Lemma 10.75.8. Let $R$ be a ring. Let $M$ be an $R$-module. The following are equivalent:

1. The module $M$ is flat over $R$.

2. For all $i > 0$ the functor $\text{Tor}_ i^ R(M, -)$ is zero.

3. The functor $\text{Tor}_1^ R(M, -)$ is zero.

4. For all ideals $I \subset R$ we have $\text{Tor}_1^ R(M, R/I) = 0$.

5. For all finitely generated ideals $I \subset R$ we have $\text{Tor}_1^ R(M, R/I) = 0$.

Proof. Suppose $M$ is flat. Let $N$ be an $R$-module. Let $F_\bullet$ be a free resolution of $N$. Then $F_\bullet \otimes _ R M$ is a resolution of $N \otimes _ R M$, by flatness of $M$. Hence all higher Tor groups vanish.

It now suffices to show that the last condition implies that $M$ is flat. Let $I \subset R$ be an ideal. Consider the short exact sequence $0 \to I \to R \to R/I \to 0$. Apply Lemma 10.75.2. We get an exact sequence

$\text{Tor}_1^ R(M, R/I) \to M \otimes _ R I \to M \otimes _ R R \to M \otimes _ R R/I \to 0$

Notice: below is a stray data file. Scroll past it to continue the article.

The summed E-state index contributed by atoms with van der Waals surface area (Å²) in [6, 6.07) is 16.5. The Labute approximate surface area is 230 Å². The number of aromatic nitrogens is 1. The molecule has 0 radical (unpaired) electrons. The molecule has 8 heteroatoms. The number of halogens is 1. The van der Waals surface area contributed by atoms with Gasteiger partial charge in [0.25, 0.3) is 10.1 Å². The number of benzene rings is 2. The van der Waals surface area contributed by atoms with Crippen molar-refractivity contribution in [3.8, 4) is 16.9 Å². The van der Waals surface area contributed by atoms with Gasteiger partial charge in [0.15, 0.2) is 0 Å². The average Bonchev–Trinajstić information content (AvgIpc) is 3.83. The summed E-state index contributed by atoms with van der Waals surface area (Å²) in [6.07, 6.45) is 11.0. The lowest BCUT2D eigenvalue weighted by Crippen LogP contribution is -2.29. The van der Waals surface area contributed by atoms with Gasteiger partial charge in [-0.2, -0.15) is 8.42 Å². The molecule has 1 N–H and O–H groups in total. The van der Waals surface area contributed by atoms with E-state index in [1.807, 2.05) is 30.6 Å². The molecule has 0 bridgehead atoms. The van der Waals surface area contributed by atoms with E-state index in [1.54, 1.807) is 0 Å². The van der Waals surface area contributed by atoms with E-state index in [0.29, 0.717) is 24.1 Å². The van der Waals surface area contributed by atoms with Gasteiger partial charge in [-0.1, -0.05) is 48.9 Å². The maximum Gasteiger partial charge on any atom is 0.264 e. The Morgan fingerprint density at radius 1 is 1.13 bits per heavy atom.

Since obviously $M \otimes _ R R = M$ we conclude that the last hypothesis implies that $M \otimes _ R I \to M$ is injective for every finitely generated ideal $I$. Thus $M$ is flat by Lemma 10.39.5. $\square$

Comment #5459 by Pavel on

what is this in the end of the proof? there is a long exact sequence of tors with three tensor products being the last three nonzero terms of it, AND if they all the tors vanish we are left with short exact sequence of products, hence M is flat, it's just simple as that. You don't even have to consider some ideals of the ring, it doesn't change anything. Link to lemma at the very end leads to some immense amount of logic manipulations as well

Comment #5677 by on

Dear Pavel, I do not see anything wrong with the proof as given. (I do agree that the proof of Lemma 10.39.5 is too long.) Note that the last statement only works for finitely generated ideal $I$ which is sort of the whole point of Lemma 10.39.5.

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